Join 3,512 readers in helping fund MetaFilter (Hide)


next time, let me spend the 100 million
September 18, 2006 10:53 AM   Subscribe

"Not knowing may kill us." Seed Magazine asks why the DSCOVR climate satelite (constructed for a paltry $100 million) is just sitting in a storage warehouse collecting dust when several nations outside the US are offering to launch the thing on their own dime.
posted by saulgoodman (27 comments total)

 
"Well, I say there are some things we don't want to know. Important things."
-- Ned Flanders
posted by oncogenesis at 11:01 AM on September 18, 2006


How much room is there at the L1 Lagrange Point for more satellites?
posted by b1tr0t at 11:06 AM on September 18, 2006


George Bush is serious about climate change, perhaps he could do something about this?
posted by Artw at 11:21 AM on September 18, 2006


As long as you prevent teenage girls from learning about contraception or abortion, they can't get pregnant.

As long as you don't look at the cost of the Medicare Drug Bill, and as along as your accountant isn't allowed to testify to congress, the cost can't have exceeded you projections.

As long as you're confident that your tax cuts will stimulate the economy, and as long as you ignore other economists' forecasts, that means you'll have enough money for tax cuts andan unnecessary war.

As long as you don't look to see if the Earth is warming, you can't be sure it's warning, so it isn't warming.

As long as nobody looks at the emperor, there's no way to tell he has no clothes, so don't look and everything will be ok!
posted by orthogonality at 11:27 AM on September 18, 2006


Great story, thanks.
posted by gsteff at 11:28 AM on September 18, 2006


b1tr0t writes "How much room is there at the L1 Lagrange Point for more satellites?"

Lots. You don't need to be in the exact point, and even if you were, you'd need to correct for minor perturberations or accept a gradual decay of your orbit.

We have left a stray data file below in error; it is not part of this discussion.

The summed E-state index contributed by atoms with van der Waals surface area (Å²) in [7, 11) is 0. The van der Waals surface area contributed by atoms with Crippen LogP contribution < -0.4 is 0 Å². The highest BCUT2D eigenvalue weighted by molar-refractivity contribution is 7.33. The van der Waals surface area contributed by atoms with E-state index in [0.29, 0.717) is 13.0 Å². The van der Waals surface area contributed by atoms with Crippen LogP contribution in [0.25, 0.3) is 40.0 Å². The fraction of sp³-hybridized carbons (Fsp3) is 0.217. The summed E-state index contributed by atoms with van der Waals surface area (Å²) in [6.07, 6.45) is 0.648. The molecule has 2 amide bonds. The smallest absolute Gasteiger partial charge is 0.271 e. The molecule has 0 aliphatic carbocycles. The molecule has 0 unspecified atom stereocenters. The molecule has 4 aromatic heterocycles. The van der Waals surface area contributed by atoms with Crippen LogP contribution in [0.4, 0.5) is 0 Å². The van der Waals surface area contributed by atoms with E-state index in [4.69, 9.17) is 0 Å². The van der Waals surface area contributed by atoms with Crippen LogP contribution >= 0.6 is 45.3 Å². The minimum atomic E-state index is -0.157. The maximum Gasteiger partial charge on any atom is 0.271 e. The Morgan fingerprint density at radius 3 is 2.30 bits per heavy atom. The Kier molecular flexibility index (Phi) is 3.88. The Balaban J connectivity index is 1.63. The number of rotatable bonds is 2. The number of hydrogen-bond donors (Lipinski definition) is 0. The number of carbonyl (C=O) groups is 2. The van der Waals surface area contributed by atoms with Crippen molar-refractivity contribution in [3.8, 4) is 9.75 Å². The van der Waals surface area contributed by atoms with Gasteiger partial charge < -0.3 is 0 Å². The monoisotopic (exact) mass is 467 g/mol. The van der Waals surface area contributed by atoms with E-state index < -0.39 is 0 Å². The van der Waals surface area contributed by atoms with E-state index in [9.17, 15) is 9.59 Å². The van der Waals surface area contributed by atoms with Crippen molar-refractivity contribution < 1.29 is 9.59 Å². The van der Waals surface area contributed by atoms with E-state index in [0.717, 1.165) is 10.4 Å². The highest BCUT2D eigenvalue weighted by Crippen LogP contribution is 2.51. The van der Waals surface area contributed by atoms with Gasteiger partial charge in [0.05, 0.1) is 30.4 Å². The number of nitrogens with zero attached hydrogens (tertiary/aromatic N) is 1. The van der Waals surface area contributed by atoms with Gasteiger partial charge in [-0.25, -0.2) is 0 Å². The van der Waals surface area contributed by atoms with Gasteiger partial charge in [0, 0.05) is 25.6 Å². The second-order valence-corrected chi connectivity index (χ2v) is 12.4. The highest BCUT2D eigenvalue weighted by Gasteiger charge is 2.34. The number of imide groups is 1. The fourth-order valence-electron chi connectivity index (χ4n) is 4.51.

posted by orthogonality at 11:29 AM on September 18, 2006


b1tr0t writes "How much room is there at the L1 Lagrange Point for more satellites?"

Lots. You don't need to be in the exact point, and even if you were, you'd need to correct for minor perturberations or accept a gradual decay of your orbit.


Would it be crazy to say that the probes further from the earth are pulling on the ones closer to it to maintain everything in a wad of satellites that we can (effectively) treat as one mass centered on the L1 point?

Like one of those expandy science balls.
posted by cowbellemoo at 11:58 AM on September 18, 2006


but Bush is preparing an astonishing U-turn on global warming, senior Washington sources say, how could he be against this?
posted by caddis at 12:09 PM on September 18, 2006


Would it be crazy to say that the probes further from the earth are pulling on the ones closer to it to maintain everything in a wad of satellites that we can (effectively) treat as one mass centered on the L1 point?


I only work with spacecraft in Clarke orbit, so take my response with a large grain of salt.

If I understand the L points correctly, they depend on the third object to be of negligible mass, so as not to throw off the gravitational balancing act. Because they are of such negligible mass (say, the size of a winnebago compared to a planet), whatever gravitational forces they would exert on the other would become moot when compared with the huge forces exerted by the other two bodies, however in equilibrium.

Anyone out there with more than a passing interest in planetary physics, feel free to tear me a new one.
posted by quite unimportant at 12:16 PM on September 18, 2006


Almost nothing orbits at exactly L1 or L2, because the balance isn't very stable -- if you are moved even a tiny bit off the point, you fall away, because the points are only stable in a plane perpendicular to the line between the two major bodies. Instead, you orbit the point, in a Liassjous orbit. SOHO orbits this way around L1, WMAP does so around L2.

The fact that the L1/L2 points aren't very stable leads to a very interesting artifact -- the Interplantary Transport Network. It doesn't take much energy to get to L1 (Sol-Earth) and it takes very little to fall away from L1 -- less than it takes to hit Earth's escape velocity.